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82                           FIRESIDE EDUCATION.
seemed to imagine that she was actuated by benevolent motives, and never appeared to sus­pect the truth, plain and obvious to others, that this child was as truly sacrificed by a mother's selfishness to the demon of vanity, as the Hin­doo infant, given by its mother to the god of the Ganges, is immolated on the altar of supersti­tion. Let parents beware, then, how they per­mit their own selfishness, their own vanity or ambition, to lead them into the sacrifice of their children's happiness. Let it be remembered that premature fruit never ripens well, and that pre­cocious children are usually inferior men or wo­men. Parents, therefore, should be afraid of prodigies. Nothing is in worse taste than for parents to show off their children as remarkably witty, or as remarkable indeed for anything. Good breeding teaches every one to avoid dis­play, and well-bred parents will never offend, by making puppets of their children, in grati­fication of their own vanity.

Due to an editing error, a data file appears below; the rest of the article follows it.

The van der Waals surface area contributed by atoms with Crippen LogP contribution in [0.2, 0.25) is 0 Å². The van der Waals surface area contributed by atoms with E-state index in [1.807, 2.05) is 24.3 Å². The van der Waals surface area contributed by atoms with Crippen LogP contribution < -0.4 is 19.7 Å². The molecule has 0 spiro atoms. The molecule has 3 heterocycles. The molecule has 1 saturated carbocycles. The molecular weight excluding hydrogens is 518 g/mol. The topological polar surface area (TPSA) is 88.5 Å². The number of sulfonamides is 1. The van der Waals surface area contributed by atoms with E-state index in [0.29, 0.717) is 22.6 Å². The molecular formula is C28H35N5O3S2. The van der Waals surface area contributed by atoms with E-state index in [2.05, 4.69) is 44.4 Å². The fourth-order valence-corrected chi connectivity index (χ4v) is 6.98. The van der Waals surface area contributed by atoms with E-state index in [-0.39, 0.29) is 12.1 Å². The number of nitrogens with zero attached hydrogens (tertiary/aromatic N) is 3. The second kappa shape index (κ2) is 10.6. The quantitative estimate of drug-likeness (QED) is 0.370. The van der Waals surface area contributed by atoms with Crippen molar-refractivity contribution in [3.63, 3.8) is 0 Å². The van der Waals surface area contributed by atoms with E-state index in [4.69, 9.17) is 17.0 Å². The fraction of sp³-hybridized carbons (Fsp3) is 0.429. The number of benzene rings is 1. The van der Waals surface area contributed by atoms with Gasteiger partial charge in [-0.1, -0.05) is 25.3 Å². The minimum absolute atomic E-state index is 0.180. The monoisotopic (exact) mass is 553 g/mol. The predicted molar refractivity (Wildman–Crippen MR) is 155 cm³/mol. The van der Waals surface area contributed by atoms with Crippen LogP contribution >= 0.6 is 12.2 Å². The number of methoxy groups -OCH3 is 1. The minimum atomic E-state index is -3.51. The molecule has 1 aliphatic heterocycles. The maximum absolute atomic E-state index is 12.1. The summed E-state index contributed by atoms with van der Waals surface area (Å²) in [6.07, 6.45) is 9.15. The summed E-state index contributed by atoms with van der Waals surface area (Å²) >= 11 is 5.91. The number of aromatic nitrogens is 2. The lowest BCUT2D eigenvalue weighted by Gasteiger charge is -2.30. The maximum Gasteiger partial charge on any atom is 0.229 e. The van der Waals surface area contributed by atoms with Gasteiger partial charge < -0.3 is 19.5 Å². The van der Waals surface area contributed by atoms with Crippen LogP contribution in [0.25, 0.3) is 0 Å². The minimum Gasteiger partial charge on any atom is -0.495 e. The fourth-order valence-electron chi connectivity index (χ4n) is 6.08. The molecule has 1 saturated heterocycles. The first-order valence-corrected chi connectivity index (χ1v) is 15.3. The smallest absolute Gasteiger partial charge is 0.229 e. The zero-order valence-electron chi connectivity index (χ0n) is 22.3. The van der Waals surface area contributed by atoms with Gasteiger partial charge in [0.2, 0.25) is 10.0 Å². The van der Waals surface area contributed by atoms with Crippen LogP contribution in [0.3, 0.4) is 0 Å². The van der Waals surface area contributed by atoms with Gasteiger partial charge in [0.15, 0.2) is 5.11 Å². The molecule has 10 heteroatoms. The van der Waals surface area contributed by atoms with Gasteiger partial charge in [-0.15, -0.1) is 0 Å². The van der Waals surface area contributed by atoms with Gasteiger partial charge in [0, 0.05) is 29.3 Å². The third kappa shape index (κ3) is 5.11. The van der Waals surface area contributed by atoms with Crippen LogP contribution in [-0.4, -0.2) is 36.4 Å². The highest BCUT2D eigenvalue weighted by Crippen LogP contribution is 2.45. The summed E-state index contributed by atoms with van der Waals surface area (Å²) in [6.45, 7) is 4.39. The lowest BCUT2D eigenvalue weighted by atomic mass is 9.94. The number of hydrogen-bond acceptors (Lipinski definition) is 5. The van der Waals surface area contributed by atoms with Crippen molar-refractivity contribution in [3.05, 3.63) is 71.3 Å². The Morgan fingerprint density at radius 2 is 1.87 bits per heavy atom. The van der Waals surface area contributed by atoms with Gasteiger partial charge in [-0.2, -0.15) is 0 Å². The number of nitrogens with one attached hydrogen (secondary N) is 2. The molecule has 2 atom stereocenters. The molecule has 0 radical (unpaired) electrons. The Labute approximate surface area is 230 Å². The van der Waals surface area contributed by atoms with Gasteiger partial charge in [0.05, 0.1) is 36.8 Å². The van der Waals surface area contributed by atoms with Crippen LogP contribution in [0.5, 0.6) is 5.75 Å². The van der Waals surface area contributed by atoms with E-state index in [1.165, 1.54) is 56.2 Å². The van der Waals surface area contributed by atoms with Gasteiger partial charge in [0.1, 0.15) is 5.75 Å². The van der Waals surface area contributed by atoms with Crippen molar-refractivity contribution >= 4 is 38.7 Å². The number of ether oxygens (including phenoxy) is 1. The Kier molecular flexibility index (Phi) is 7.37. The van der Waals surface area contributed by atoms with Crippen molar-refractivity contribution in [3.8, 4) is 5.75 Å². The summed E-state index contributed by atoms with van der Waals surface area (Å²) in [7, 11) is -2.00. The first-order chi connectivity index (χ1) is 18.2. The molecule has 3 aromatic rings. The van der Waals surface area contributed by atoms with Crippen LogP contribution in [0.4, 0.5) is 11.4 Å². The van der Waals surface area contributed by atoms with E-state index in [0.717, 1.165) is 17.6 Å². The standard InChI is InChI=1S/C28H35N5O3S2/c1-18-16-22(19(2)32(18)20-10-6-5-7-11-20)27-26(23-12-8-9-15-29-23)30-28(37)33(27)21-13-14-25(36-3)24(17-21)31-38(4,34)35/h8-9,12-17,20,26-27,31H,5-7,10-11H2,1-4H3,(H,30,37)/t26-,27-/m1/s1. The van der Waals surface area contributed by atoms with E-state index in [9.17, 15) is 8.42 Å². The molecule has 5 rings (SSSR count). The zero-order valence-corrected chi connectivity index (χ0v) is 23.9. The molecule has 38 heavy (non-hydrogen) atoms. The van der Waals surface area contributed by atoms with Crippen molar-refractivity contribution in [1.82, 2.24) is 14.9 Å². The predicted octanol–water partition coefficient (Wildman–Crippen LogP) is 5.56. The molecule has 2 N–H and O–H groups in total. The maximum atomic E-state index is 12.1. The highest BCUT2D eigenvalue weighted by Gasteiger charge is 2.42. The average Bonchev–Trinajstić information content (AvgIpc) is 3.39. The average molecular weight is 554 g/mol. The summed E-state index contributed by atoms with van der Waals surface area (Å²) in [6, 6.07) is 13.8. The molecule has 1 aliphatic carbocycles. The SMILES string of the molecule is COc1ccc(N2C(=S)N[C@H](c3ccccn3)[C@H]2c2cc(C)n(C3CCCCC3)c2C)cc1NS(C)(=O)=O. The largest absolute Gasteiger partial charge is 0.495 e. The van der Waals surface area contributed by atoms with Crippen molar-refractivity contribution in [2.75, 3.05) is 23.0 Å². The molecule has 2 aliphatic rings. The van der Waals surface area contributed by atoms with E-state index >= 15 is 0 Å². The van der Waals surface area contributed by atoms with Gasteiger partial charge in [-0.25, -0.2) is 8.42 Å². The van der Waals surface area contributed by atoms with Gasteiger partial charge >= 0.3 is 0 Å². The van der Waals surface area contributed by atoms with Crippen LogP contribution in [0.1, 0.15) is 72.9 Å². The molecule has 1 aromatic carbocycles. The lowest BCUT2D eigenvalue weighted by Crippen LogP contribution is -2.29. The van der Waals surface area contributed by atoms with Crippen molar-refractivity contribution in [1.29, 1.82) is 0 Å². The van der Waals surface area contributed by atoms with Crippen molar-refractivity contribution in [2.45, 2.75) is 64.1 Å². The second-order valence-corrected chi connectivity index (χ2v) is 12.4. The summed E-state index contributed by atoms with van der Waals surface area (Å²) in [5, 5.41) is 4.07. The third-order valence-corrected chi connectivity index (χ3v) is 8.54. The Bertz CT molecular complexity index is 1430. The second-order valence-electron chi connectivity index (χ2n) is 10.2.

There are other mistakes into which parents are led by selfishness which assumes the sem­blance of disinterestedness. Thus, in the choice of a profession, and in marking out the plan of life for a child, a parent frequently consults rather his own ambition than the real interest of his offspring. In educating him, he takes
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